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The Cost of Midwifery Care


Midwifery care in the United States in recent decades has most often been utilized by upper middle class people. Only about 15% of the US population are upper middle class, making more than $60,000 per year. Midwifery care has not been an option for most since it’s resurgence in the 1970s, especially in states like Arizona where homebirth is not covered by state health care. In Arizona, most pregnant people will qualify for the state's medicaid program because they make less than $18,000 per year. That is a far cry from upper middle class.

At a Midwife's Kaleidoscope we use a slide scale model because we strongly believe that midwifery care (or any healthcare) should be financially accessible to everyone, not just people with the means to afford the local going rate. Those privileged enough to be in the upper middle class pay full fees but the majority of folks pay less. This is not a discount, not charity, not pity. It is a well known model and it is a way of balancing out wealth disparities that lead to health disparities.

When midwives say, and MANY do, that anyone who wants a home birth bad enough will find the means to pay the full rate, we can only assume that they have never known true poverty and that perhaps they come from a place of unrecognized privilege. The reality is that most midwives, must like most midwifery consumers, are also upper middle-class. Many midwives have never known the experience of being unable to pay the rent, keep the lights on, or save pennies for food. Most midwives in my area are now, after a few years, happy to have someone more affordable to refer people to and we have noticed others adopting sliding scales or openly offering more flexible payment arrangements. This is a good thing.

Some midwives hesitate to discount their fees, believing that it will get them harder clients. Poverty is hard on people's bodies and spirits. People’s health status is directly related to their income level - and their race, sexuality, and education level and a myriad of other social determinants. People with less money may be less healthy because there is an entire structure set up against them. They have more complications, more emergencies, they transfer more. They experience more overt violence, more complex social situations. They care less about the "mother-midwife relationship" and more about survival. They are NOT upper middle class.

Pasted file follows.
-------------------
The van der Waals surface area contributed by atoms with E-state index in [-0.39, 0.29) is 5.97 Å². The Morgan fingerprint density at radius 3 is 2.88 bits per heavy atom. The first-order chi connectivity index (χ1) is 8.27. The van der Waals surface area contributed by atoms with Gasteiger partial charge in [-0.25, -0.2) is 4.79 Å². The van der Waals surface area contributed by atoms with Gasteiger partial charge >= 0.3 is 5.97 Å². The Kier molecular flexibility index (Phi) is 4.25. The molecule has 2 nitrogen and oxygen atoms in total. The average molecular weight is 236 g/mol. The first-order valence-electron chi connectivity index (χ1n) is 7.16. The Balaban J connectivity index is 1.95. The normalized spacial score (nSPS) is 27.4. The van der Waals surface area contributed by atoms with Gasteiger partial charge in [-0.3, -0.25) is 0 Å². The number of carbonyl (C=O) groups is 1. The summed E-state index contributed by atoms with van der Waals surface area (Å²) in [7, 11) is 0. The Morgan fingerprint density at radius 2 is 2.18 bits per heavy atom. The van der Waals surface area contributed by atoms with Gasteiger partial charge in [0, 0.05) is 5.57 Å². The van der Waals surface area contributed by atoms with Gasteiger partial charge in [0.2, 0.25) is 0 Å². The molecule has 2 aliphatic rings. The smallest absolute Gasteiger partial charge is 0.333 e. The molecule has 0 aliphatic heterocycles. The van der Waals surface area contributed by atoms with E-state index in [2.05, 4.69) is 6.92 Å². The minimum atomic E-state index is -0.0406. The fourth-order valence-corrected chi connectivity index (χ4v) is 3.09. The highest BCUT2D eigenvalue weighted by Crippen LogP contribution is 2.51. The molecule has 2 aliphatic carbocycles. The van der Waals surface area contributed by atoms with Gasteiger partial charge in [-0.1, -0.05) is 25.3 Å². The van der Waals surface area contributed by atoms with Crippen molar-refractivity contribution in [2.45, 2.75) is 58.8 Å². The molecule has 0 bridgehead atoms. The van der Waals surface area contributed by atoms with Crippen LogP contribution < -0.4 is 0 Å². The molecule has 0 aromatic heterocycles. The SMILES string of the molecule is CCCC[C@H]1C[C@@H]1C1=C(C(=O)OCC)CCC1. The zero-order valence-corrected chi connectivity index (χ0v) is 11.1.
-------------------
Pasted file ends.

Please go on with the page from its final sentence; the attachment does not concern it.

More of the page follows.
That is okay. Remember the MAJORITY of pregnant folks make less than $1500 per month. Rather than expecting the majority of pregnant folks to adapt to be able to qualify for midwife care, paying fees that may be in excess of two months worth of income, we believe that midwifery should adapt. Rather than being intimidated by folks who may not be able to afford the luxury items of pregnancy, we can offer home visits, hour long appointment, needed referrals, we can do the hard thinking it takes to be innovative in our care.

Knowing how to help create health without relying on disposable income is a gift. Food based vitamins can be replaced by good, balanced produce bought on snap. Beans are high in protein and very inexpensive. Hotel rooms make pretty cheap birth centers for folks with unstable housing. Regular prenatal body work can be a part of midwifery visits. A belly bands can be made out of a scrap of fabric. Birth tubs can be replaced by a kids blow up tub or your apartment bathroom tub.

We have offered an income based sliding scale since the inception of the practice and always will. The scale starts at about 1/3 the local going rate and goes up to insurance rates at the top. It is applied across the board, not just for people who are brave enough to ask for a discount. We offer payment plans in addition, sometime accepting payments as low as $50 a month for as long as it takes. We barter when we can, trading needed services with our clients so their care can continue. This is our way of ensuring that money is never the reason someone does not get quality, professional, caring midwifery services.

(Please note - this article is written from the perspective of a CPM providing out of hospital midwifery care in Arizona. Hospital based midwives (CNMs) are often covered under Arizona state health care and some countries and other US states have health care systems that cover out of hospital midwives.)

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